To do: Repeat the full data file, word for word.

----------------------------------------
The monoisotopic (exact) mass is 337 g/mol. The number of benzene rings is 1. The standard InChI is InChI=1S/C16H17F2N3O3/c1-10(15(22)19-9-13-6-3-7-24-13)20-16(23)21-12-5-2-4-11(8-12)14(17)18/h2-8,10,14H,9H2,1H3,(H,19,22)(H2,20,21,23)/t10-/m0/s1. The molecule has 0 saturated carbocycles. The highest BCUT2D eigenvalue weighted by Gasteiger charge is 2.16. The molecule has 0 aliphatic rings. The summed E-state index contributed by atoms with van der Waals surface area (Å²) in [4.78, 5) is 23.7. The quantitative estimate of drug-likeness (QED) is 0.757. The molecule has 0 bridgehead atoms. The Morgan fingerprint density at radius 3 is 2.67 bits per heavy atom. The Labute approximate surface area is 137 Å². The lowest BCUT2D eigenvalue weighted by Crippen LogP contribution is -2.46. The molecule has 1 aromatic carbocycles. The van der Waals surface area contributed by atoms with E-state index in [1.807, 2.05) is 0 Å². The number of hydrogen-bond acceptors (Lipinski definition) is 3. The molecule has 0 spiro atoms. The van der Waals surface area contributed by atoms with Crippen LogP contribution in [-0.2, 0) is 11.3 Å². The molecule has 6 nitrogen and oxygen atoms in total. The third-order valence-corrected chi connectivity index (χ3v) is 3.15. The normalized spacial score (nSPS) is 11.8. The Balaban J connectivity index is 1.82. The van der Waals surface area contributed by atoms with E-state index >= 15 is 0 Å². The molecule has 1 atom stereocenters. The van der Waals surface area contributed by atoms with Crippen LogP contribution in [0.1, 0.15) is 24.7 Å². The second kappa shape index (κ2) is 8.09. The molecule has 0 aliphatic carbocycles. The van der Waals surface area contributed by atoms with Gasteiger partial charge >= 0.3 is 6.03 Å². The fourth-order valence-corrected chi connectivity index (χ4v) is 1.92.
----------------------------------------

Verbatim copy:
The monoisotopic (exact) mass is 337 g/mol. The number of benzene rings is 1. The standard InChI is InChI=1S/C16H17F2N3O3/c1-10(15(22)19-9-13-6-3-7-24-13)20-16(23)21-12-5-2-4-11(8-12)14(17)18/h2-8,10,14H,9H2,1H3,(H,19,22)(H2,20,21,23)/t10-/m0/s1. The molecule has 0 saturated carbocycles. The highest BCUT2D eigenvalue weighted by Gasteiger charge is 2.16. The molecule has 0 aliphatic rings. The summed E-state index contributed by atoms with van der Waals surface area (Å²) in [4.78, 5) is 23.7. The quantitative estimate of drug-likeness (QED) is 0.757. The molecule has 0 bridgehead atoms. The Morgan fingerprint density at radius 3 is 2.67 bits per heavy atom. The Labute approximate surface area is 137 Å². The lowest BCUT2D eigenvalue weighted by Crippen LogP contribution is -2.46. The molecule has 1 aromatic carbocycles. The van der Waals surface area contributed by atoms with E-state index in [1.807, 2.05) is 0 Å². The number of hydrogen-bond acceptors (Lipinski definition) is 3. The molecule has 0 spiro atoms. The van der Waals surface area contributed by atoms with Crippen LogP contribution in [-0.2, 0) is 11.3 Å². The molecule has 6 nitrogen and oxygen atoms in total. The third-order valence-corrected chi connectivity index (χ3v) is 3.15. The normalized spacial score (nSPS) is 11.8. The Balaban J connectivity index is 1.82. The van der Waals surface area contributed by atoms with E-state index >= 15 is 0 Å². The molecule has 1 atom stereocenters. The van der Waals surface area contributed by atoms with Crippen LogP contribution in [0.1, 0.15) is 24.7 Å². The second kappa shape index (κ2) is 8.09. The molecule has 0 aliphatic carbocycles. The van der Waals surface area contributed by atoms with Gasteiger partial charge >= 0.3 is 6.03 Å². The fourth-order valence-corrected chi connectivity index (χ4v) is 1.92.